1
$\begingroup$

The question asks: if $\sum a_n$ converges, $\{b_n\}$ is monotonic and bounded, prove that $\sum a_nb_n$ converges.

My proof goes as follows:

Let $\varepsilon>0$, and let $S_k$ denote $k$-th partial sum of $\sum a_nb_n$. Now, $\{b_n\}$ is monotonic and bounded, so it converges, say to $b$.

Since $\{b_n\}$ converges, we know that $\|b_n\| < \|b\|+1$, for large enough $n$. Also, $\sum a_n$ converges, thus $\|\sum_{j+1}^{k} a_n\| < \frac{\varepsilon}{\|b\|+1}$ for large enough $k,j$.

Therefore $\|S_k-S_j\| = \|\sum_{j+1}^{k} a_nb_n\| < (\|b\|+1)\|\sum_{j+1}^{k} a_n\|<(\|b\|+1)\times\frac{\varepsilon}{\|b\|+1}=\varepsilon,$ for large enough $k,j$.

Thus, $\sum a_nb_n$ is Cauchy, hence convergent.

Now, is my proof correct? Thanks for the help.

$\endgroup$
1
$\begingroup$

Your proof is not valid. The inequality $ |\sum\limits_{n=j+1}^{k}a_nb_n| < (|b|+1)|\sum\limits_{n=j+1}^{k}a_n|$ is not valid since $a_n$'s may be positive or negative. A correct proof is as follows:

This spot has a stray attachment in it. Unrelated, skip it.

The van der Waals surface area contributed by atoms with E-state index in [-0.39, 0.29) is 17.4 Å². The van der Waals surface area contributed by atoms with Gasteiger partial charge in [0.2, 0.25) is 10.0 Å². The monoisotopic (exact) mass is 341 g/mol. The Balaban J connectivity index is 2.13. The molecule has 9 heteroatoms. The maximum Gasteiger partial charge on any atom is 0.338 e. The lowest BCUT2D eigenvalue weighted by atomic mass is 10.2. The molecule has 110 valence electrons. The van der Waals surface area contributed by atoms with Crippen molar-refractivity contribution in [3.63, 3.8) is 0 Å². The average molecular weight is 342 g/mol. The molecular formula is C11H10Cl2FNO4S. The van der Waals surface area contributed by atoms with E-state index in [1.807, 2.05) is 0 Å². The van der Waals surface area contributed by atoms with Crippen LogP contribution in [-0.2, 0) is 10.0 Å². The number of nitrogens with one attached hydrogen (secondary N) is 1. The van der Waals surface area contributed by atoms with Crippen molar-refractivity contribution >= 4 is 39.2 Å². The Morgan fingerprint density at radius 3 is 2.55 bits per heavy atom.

Let $s_n=a_1+a_2+\cdots+a_n$. Then $\sum\limits_{n=j}^{j+k}a_nb_n=s_j(b_j-b_{j+1})+s_{j+1}(b_{j+1}-b_{j+2})+\cdots+ s_{j+k-1}(b_{j+k-1}-b_{j+k})+s_{j+k}b_{j+k}$. Since $(s_n)$ converges it is bounded. Hence we get $|\sum\limits_{n=j}^{j+k}a_nb_n|\leq M ((b_j-b_{j+1})+(b_{j+1}-b_{j+2})+\cdots+(b_{j+k-1}-b_{j+k})+|b_{j+k}|$ where $M=\sup_n |s_n|$. If $(b_n)$ is decreasing and positive this the above sum tends to $0$ and the roof is complete. If $(b_n)$ is decreasing and bounded we can add a constant to make it positive. If $(b_n)$ is increasing we can change $(b_n)$ to $(-b_n)$ to complete the proof.

$\endgroup$

Your Answer

By clicking “Post Your Answer”, you agree to our terms of service, privacy policy and cookie policy

Not the answer you're looking for? Browse other questions tagged or ask your own question.